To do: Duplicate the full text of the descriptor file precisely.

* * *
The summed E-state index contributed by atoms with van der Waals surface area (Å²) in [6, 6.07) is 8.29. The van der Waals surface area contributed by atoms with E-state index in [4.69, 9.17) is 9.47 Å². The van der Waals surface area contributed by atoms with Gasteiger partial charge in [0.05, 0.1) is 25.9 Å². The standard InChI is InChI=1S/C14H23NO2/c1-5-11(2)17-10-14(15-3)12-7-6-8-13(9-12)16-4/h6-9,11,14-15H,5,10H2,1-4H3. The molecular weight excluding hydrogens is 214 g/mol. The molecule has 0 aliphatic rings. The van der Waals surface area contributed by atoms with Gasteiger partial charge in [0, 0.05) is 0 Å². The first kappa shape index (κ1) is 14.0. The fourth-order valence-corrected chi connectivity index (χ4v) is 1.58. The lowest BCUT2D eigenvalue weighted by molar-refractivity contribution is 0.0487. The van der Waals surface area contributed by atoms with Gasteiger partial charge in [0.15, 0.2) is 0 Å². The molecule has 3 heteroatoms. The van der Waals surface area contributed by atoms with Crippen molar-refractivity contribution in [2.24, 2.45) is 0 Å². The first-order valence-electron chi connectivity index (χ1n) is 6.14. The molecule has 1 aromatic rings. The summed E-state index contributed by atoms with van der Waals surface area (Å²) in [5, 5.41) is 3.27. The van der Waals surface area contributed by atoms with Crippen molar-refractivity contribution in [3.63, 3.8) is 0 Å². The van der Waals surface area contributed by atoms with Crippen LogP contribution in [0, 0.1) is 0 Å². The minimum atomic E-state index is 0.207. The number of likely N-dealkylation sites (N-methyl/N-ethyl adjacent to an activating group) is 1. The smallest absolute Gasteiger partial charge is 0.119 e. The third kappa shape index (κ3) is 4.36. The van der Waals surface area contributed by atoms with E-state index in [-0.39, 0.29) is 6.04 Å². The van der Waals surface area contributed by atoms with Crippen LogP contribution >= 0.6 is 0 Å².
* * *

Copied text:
The summed E-state index contributed by atoms with van der Waals surface area (Å²) in [6, 6.07) is 8.29. The van der Waals surface area contributed by atoms with E-state index in [4.69, 9.17) is 9.47 Å². The van der Waals surface area contributed by atoms with Gasteiger partial charge in [0.05, 0.1) is 25.9 Å². The standard InChI is InChI=1S/C14H23NO2/c1-5-11(2)17-10-14(15-3)12-7-6-8-13(9-12)16-4/h6-9,11,14-15H,5,10H2,1-4H3. The molecular weight excluding hydrogens is 214 g/mol. The molecule has 0 aliphatic rings. The van der Waals surface area contributed by atoms with Gasteiger partial charge in [0, 0.05) is 0 Å². The first kappa shape index (κ1) is 14.0. The fourth-order valence-corrected chi connectivity index (χ4v) is 1.58. The lowest BCUT2D eigenvalue weighted by molar-refractivity contribution is 0.0487. The van der Waals surface area contributed by atoms with Gasteiger partial charge in [0.15, 0.2) is 0 Å². The molecule has 3 heteroatoms. The van der Waals surface area contributed by atoms with Crippen molar-refractivity contribution in [2.24, 2.45) is 0 Å². The first-order valence-electron chi connectivity index (χ1n) is 6.14. The molecule has 1 aromatic rings. The summed E-state index contributed by atoms with van der Waals surface area (Å²) in [5, 5.41) is 3.27. The van der Waals surface area contributed by atoms with Crippen molar-refractivity contribution in [3.63, 3.8) is 0 Å². The van der Waals surface area contributed by atoms with Crippen LogP contribution in [0, 0.1) is 0 Å². The minimum atomic E-state index is 0.207. The number of likely N-dealkylation sites (N-methyl/N-ethyl adjacent to an activating group) is 1. The smallest absolute Gasteiger partial charge is 0.119 e. The third kappa shape index (κ3) is 4.36. The van der Waals surface area contributed by atoms with E-state index in [-0.39, 0.29) is 6.04 Å². The van der Waals surface area contributed by atoms with Crippen LogP contribution >= 0.6 is 0 Å².